Instrumented Interconnecteds Intelligent
November, 13th 2012
13:19
 

Michael J. Dixon, PhD, General Manager, IBM Smarter Cities

By Michael J. Dixon

As people talk about the need for cities to become smarter, there is a temptation to believe the largest cities in the world need to lead the way. But the reality is cities that are a third of the size of Paris, Los Angeles or Tokyo have the ability to get their arms around these challenges and do something about it, even faster.

Cities like Lyon, France, Almere, Netherlands or Nuremberg, Germany. prove that technology-based overhauls don’t have to be massive, complex, multi-year mega-projects. They can be practical, tightly focused efforts that produce dependable results in a short time. City leaders—especially those in medium-size cities—can’t afford to get bogged down in the details of technology; they just want to get things done.

For example, the City of Lyon is piloting a first-of-a-kind IBM Research project to use analytics to improve the flow of transportation for freight. Part of a massive transportation project this pilot will help freight operators, trucks and delivery vehicles become more efficient, from knowing where to park to make a delivery, to knowing which route is the most economically and environmentally friendly. IBM Research is working with the City of Lyon to build new intelligence into roadways.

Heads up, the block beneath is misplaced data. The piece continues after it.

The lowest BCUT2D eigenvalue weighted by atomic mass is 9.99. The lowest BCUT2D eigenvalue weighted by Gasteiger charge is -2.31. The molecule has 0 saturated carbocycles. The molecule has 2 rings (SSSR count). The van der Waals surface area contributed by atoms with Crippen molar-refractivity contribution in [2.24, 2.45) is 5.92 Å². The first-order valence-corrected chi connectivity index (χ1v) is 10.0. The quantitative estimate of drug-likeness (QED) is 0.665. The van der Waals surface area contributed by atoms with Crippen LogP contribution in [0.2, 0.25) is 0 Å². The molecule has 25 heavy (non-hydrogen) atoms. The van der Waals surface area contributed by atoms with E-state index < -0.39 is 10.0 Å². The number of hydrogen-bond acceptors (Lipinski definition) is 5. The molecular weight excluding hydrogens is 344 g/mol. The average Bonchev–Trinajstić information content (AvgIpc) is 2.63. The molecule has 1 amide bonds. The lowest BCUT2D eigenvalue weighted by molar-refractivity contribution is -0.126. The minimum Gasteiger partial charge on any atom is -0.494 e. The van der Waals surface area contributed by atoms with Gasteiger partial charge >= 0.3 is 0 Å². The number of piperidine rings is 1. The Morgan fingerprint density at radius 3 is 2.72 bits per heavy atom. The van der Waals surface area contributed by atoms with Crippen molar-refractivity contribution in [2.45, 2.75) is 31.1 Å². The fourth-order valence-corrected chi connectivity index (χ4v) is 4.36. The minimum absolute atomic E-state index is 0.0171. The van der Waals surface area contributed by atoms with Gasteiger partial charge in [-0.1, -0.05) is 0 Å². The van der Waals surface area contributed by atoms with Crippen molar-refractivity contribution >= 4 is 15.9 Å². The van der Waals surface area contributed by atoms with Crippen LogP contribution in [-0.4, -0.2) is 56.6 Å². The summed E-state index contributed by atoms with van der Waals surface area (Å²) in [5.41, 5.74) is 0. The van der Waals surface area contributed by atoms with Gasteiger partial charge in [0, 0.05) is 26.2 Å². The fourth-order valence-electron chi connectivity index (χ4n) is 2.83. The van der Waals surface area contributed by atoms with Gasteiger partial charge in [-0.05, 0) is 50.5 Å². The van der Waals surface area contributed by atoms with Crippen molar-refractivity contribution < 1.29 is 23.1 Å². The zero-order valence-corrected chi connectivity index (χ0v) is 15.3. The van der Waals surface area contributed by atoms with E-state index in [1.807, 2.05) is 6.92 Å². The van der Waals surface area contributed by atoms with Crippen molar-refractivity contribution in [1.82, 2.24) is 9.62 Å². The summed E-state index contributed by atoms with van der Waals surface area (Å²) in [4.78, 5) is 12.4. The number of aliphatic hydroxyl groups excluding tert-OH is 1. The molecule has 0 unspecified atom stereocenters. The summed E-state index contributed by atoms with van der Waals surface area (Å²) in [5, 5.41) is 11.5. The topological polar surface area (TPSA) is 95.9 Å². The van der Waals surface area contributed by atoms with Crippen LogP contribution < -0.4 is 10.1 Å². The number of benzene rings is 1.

One of the fastest growing cities in Europe, Almere, Netherlands is using predictive analytics to more effectively provide social services to its citizens. The city of Nuremberg, Germany, is using similar technology to get predictive insight. This allows them to examine and derive intelligence from public data to simplify and improve decision-making for municipal administrators, helping them make better use of scarce resources and ensure intelligent urban development.

In the face of shrinking budgets and limited resources, cities need to get innovative about problem-solving, like these three cities. We can’t just continue to build new roads, buildings and infrastructure to support growth.  Cities must become smarter about using existing capacity and resources. See more on my point of view on this topic in the Harvard Business Review blog, “How Smart Cities Save Money (and the Planet.)

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November 22, 2012
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